The government undoubtedly thought that the world cup and then the summer would help to dissipate discontent. But this has proved not to be the case. It is for this reason that the Kremlin suddenly announced last week that Putin would address the nation. The main TV channels all cancelled their broadcasts for his 40 minute speech that many found more than disappointing. Repeating the arguments already heard, Putin declared that he “didn’t like” any of the possible reforms but announced he would “only increase” the pension age to 65 and 60. This was presented as a “softening” of the position, but is actually higher that the 63 years Putin proposed last May.
However, rather than dissipating the anger, his speech seems to have only increased it. Just one indication is that the visits to the ‘socialist.news’ website increase twenty fold in the two days after his broadcast, with people angrily looking about how to protest. Now polls show that the number of people prepared to participate in protests against the pension reform has grown in the past month from 37% to 53%! A wave of further demonstrations spread across the country on Saturday.
Whilst working people are angry and prepared to mobilise against the pension reforms, the existing organisations who claim to lead the protests are doing all they can to derail them. Although the official “opposition” parties – the Communists and ‘Just Russia’ voted against the reforms in Parliament – these parties are incapable of mobilising. Rather than have a united demonstration against the attack on pensions, the communists declared that they would have a separate demonstration to build support for their candidate in next week’s City election. The independent trade unions formed a block with Just Russia, whose leader had just welcomed Putin’s proposals. In their speeches, Just Russia members blamed immigrants, the unemployed and those workers whose employers pay them wages in envelopes to avoid taxes. Most significantly, both parties attracted people to their protests by paying them.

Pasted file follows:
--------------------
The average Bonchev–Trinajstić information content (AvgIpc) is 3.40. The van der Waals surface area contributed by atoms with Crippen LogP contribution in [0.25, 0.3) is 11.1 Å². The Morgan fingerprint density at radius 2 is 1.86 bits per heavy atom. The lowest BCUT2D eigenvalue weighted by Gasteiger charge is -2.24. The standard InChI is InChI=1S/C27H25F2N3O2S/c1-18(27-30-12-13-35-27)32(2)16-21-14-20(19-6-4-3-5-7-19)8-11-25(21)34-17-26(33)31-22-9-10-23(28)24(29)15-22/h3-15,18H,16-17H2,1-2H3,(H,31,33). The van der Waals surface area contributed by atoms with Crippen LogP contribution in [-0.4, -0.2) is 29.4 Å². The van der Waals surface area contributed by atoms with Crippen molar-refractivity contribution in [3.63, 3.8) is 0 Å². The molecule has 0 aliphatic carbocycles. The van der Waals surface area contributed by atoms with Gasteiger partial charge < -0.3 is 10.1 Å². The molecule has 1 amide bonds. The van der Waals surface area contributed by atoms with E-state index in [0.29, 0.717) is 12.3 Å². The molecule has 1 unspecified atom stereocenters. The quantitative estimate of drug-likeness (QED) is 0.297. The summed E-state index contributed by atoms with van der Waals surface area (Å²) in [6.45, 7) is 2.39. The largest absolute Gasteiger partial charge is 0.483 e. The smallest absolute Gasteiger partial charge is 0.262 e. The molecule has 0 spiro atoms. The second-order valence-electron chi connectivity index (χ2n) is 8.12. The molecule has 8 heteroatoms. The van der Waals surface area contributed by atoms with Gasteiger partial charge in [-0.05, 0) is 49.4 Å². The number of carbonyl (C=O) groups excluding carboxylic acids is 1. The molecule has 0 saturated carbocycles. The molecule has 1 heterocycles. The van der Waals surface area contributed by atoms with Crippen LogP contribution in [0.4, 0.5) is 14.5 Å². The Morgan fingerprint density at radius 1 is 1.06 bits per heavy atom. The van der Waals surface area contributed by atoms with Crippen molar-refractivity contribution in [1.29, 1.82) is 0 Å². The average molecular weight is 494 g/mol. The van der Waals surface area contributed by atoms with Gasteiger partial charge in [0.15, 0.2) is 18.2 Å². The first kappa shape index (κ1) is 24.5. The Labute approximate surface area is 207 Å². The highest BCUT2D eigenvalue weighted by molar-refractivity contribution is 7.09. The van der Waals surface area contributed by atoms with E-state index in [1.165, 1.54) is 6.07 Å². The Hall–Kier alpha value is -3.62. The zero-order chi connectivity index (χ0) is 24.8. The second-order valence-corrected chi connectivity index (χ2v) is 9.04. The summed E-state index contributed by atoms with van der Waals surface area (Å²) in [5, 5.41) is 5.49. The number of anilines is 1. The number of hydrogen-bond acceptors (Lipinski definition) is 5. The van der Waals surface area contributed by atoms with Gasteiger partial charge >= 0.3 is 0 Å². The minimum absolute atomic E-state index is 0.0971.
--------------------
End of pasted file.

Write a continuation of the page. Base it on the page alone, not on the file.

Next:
This angered those genuine protestors who want to see a mass protest develop. It remains to be seen what the turnout will be on next Sunday’s protests organised by the well-known ‘liberal’ opposition figure, Alexei Navalnii. While last week’s protests were deemed legal, next weeks are declared illegal and Navalnii has been jailed for a month.
Socialist Alternative (CWI) organised actively against the reforms, arguing for a united campaign, controlled by elected action committees, to demand no increase in the pension age, for an end to cuts in health and welfare budgets, and for wages and pensions to be increased to a decent level. Pension funds should be state-financed and under the democratic control of elected committees and workers and pensioners. Extra finance should be raised by proper taxes on the bank, big business and the rich.
This should be linked to the struggle to fundamentally change society, to end the rule of the capitalist oligarchs and for a democratic socialist society that plans the economy to serve the needs of the masses.